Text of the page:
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What Artists Should Know About Songtrust


Did you know that when a song you wrote is sold as a download, you’re due a mechanical royalty? In the US, that royalty is paid through your aggregator (CD Baby, TuneCore, etc). Internationally, you need a publishing administrator like Songtrust to collect it.

For a $100 setup fee and 15% commission, Songtrust will help you register with a PRO (ASCAP, BMI, SOCAN) if you’re not already. Next, they’ll register your songs with over 40 collection societies worldwide. The setup fee covers 15 songs. 10 more songs are $10. If you’ve already got songs registered with your PRO, they’ll pull them into their system for free.

Publishing is complicated. Okay, it’s a total mess. My goal for this article is to share my experience with Songtrust, and help you decide if it’s for you, without getting into the weeds.

Why I signed up

A few years ago, I saw this post on the Songtrust blog, breaking down the various royalties Spotify pays to songwriters. I figured that since I’d earned a few hundred bucks from Spotify via CD Baby, the mechanical royalties Songtrust would collect for me would cover the cost of signing up.

I’d also earned about $14K through CD Baby, mostly from iTunes sales, several thousand of which were from iTunes Europe. Certainly there were mechanical royalties to collect!

Finally, I paid big bucks for radio promotion across France and Italy way back in 2000, putting my songs in regular rotation on over 40 commercial stations. The promoter guessed I’d get back about $1500 in royalties from the airplay, but I never got a penny, despite hounding ASCAP for months. I hoped maybe Songtrust would dig some of that up.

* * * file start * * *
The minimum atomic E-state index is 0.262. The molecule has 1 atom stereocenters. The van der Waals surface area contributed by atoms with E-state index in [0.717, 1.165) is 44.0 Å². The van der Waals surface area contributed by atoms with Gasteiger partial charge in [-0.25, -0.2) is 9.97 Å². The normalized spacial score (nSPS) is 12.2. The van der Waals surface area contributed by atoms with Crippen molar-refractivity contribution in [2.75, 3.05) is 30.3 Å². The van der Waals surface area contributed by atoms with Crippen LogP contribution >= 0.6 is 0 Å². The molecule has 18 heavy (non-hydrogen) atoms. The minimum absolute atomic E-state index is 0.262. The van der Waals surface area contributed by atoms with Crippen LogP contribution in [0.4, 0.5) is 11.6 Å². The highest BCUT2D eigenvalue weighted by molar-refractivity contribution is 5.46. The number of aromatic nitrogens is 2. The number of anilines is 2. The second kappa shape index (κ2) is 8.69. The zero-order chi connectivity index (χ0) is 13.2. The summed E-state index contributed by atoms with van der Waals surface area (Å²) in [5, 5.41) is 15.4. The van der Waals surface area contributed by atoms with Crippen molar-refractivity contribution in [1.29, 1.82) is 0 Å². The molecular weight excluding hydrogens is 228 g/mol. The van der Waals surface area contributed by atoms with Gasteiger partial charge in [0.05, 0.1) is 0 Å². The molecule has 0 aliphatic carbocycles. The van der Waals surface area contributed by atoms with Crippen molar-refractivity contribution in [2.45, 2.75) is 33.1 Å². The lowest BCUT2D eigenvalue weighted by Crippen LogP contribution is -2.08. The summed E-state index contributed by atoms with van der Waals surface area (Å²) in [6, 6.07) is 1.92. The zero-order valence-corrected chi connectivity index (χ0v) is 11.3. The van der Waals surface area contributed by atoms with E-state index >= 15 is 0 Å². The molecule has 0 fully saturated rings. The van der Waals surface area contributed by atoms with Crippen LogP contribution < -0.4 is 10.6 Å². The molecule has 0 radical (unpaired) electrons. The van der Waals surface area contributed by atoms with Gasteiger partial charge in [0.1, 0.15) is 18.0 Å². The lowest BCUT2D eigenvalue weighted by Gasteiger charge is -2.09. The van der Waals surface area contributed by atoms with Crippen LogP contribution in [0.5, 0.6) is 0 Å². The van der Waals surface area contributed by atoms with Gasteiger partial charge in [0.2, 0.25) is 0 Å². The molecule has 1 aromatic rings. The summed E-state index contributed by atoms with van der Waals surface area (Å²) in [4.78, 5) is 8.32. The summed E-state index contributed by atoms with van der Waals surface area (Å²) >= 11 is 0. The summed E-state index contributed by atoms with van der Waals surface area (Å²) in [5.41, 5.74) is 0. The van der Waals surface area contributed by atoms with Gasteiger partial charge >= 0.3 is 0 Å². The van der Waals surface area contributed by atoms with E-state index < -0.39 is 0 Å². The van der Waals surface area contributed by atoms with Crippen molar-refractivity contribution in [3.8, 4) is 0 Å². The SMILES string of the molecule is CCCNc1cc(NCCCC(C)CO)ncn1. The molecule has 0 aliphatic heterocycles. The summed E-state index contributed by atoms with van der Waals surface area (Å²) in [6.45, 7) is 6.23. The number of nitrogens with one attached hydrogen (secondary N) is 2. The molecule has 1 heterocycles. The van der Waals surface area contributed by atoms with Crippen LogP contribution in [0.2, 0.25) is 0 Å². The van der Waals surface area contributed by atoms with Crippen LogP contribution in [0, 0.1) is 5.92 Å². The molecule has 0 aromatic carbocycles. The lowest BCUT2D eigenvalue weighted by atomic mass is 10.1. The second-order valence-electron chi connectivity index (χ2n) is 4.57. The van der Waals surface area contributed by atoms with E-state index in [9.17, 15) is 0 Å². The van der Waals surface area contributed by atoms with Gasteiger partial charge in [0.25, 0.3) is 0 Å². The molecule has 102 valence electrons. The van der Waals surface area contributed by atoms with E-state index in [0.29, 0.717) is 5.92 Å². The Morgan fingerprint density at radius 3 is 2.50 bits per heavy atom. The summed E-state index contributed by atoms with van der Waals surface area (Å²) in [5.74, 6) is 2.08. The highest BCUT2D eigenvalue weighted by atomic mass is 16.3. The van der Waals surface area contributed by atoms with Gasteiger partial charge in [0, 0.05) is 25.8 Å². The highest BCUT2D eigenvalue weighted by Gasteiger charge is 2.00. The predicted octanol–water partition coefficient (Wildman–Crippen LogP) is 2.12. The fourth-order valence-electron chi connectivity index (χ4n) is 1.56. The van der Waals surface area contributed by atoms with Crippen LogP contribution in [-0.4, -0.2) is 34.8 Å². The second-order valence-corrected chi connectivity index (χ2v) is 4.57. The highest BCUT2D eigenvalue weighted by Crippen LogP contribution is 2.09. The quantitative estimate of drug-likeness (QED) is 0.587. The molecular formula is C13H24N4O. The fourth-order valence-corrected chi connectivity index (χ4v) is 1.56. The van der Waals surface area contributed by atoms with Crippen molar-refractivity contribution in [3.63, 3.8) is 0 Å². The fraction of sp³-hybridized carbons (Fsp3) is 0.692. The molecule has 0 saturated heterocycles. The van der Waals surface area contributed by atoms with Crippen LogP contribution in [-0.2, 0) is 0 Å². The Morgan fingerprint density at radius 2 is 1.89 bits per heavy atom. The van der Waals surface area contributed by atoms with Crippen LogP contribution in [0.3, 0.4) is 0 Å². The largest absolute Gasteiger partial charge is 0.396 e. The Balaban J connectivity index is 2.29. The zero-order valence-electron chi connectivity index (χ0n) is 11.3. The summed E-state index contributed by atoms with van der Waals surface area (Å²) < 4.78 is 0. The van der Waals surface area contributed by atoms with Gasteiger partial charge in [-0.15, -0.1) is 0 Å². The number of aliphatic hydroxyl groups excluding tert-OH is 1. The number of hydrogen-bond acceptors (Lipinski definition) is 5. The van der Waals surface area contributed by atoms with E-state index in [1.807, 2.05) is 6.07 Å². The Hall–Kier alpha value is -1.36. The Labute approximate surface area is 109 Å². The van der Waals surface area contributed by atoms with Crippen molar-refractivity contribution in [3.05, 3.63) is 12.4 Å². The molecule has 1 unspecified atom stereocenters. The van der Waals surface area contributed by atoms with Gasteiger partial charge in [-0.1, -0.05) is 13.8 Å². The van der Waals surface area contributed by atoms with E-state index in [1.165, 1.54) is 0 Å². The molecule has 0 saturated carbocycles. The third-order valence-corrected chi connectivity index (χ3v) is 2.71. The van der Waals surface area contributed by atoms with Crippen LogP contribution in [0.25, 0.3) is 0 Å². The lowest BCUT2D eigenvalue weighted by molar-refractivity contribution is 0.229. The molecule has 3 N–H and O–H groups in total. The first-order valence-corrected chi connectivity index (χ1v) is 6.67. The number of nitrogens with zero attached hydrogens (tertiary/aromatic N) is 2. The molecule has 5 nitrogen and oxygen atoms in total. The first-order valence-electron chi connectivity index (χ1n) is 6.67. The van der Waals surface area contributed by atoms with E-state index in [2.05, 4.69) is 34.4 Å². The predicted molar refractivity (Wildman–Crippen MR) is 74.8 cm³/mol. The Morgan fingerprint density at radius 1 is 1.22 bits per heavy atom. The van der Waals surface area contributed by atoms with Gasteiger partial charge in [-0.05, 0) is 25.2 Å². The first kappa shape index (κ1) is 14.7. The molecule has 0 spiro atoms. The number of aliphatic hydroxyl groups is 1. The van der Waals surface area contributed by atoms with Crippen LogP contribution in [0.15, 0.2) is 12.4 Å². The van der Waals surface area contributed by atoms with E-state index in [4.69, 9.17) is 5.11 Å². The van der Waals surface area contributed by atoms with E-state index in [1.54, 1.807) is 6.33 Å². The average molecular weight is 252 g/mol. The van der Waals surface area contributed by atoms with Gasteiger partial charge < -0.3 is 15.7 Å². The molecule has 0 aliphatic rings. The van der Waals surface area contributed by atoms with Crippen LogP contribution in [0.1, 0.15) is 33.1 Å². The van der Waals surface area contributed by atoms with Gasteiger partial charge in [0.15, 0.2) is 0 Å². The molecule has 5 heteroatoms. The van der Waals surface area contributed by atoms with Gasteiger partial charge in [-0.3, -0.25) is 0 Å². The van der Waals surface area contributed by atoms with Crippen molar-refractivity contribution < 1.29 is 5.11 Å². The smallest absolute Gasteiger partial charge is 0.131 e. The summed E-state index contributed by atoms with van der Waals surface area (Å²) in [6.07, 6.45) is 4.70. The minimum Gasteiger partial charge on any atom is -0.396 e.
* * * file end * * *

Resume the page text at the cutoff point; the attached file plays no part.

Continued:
So, in early 2012, I contacted Songtrust and said I’d like to write an article about their service. I was granted a 25% discount off their top tier plan at the time, which was $250 per year for global collection, with no commission. The next year they changed their pricing structure to the current $100 plus 15% commission.

What Songtrust collected

Over the past four years, Songtrust collected a total of $480 on my behalf.

Songtrust accounting

$440 of that was from ASCAP, mostly from reruns of an episode of The Real World that features one of my songs. Since I’d already registered with ASCAP as both a writer and a publisher, that means I lost money, even without factoring in fees paid to Songtrust.

Royalties Summary

Why? Since Songtrust takes a 15% commission, the $440 I received would have been $518 directly through ASCAP. That’s $38 more than the total $480 I received from Songtrust! That $38, plus the $287.50 in fees I paid, means I spent $325.50 more than I received. Ouch.